If you live in an unmodified listed, historic or older property you will know that they can be very cold in winter and heating them conventionally can lead to problems with condensation. So, what can be done to improve this?
Older properties often have single glazed windows and usually solid masonry walls. Neither are good in terms of thermal insulation. The fabric of the building gradually absorbs the cold air outside and the humid air within the property condenses, both on the cold panes of the single sheets of glass and on the cold internal wall surfaces.
Creating better ventilation for the house is a good idea, but easier said than done. Uncontrolled ventilation, experienced as draughts, does not help as it makes it difficult to heat the property as well as making it uncomfortable to live in. Work is needed to remove the humid air and prevent condensation in a controllable and comfortable way. Modern houses incorporate ‘trickle ventilation’ within their windows to provide a small amount of constant ventilation, which is ideal, but windows in older properties won’t have this feature and it is not currently possible to add this to existing traditional windows.
Changing those single glazed windows for double glazed ones is usually a non-starter on a listed home, though may be possible on unlisted older properties. Installing secondary glazing can be an option although unsightly and often detrimental to the internal character and appearance of the building. In some cases, a new replica ‘heritage’ double glazed window can be installed, incorporating a very narrow double-glazed panel which allows the traditional slender timber sections of the window to be retained. We have specified these a number of times to good effect and our own design studio has recently developed a trickle ventilation detail for a project, to work within the jamb of sash window replacements whilst maintaining their visual appearance.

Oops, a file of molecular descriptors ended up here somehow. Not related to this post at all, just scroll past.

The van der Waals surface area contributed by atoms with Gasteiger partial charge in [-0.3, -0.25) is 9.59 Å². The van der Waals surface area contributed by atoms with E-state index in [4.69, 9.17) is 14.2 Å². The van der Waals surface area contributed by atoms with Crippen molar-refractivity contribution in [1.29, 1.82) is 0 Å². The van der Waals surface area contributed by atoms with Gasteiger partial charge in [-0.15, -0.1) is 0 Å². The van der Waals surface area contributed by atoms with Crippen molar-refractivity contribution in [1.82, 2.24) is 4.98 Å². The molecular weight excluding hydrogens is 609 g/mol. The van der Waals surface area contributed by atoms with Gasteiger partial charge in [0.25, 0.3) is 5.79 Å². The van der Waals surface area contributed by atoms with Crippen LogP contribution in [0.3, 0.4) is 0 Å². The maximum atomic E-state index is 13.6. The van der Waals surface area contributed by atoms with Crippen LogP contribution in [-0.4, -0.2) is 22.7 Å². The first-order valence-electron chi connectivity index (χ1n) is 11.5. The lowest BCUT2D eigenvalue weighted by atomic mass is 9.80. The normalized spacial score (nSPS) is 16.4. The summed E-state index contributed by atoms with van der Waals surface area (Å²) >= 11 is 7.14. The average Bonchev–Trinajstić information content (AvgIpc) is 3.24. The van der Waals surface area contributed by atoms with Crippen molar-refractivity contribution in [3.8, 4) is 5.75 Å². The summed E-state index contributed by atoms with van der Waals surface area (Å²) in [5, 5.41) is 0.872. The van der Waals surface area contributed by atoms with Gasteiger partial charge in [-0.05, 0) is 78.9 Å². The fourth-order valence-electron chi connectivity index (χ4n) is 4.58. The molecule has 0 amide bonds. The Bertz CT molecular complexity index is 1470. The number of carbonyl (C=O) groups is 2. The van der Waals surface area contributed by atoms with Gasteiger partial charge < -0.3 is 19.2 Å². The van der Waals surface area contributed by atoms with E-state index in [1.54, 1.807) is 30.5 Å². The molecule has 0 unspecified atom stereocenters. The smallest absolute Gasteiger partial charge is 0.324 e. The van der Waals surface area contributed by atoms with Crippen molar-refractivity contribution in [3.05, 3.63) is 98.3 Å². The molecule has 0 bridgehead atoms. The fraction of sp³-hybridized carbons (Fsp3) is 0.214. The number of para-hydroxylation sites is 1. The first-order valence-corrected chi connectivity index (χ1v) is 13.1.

There are several other solutions to help improve the thermal performance of a dwelling and one of these is to use a thin insulation to line the inside of external walls. The advantage of this system is that it generally allows the window jamb and skirting details to remain.
Maintaining breathability is important in older properties. Any insulation applied internally should allow the passage of moisture through the walls. Be aware that for this internal wall insulation to be applied, the existing wallpaper and sometimes plaster, will need to be removed. It is an involved process but can be worth it as part of a complete overhaul of a good listed or historic property, particularly when the external appearance must be maintained.
There are now also systems available that provide background or ‘trickle’ ventilation to older properties. Some cleverly use the existing chimneys to achieve this whilst other systems use a natural stack effect in a duct connected to a roof cowl. In some cases, simply changing standard kitchen and bathroom fans for constant velocity or humidistat fans can make quite a difference.
There are however various other natural ventilation systems available on the market to ensure that a constant trickle of ventilation is maintained whilst minimising the intrusion on any historic fabric of the buildings. New technological advances are of course coming on to the market all the time and as architects with an eye to the future of our planet and our built environment, we consider it our duty to keep abreast of the best of these, so that we can specify proven up-to-date technologies on suitable projects.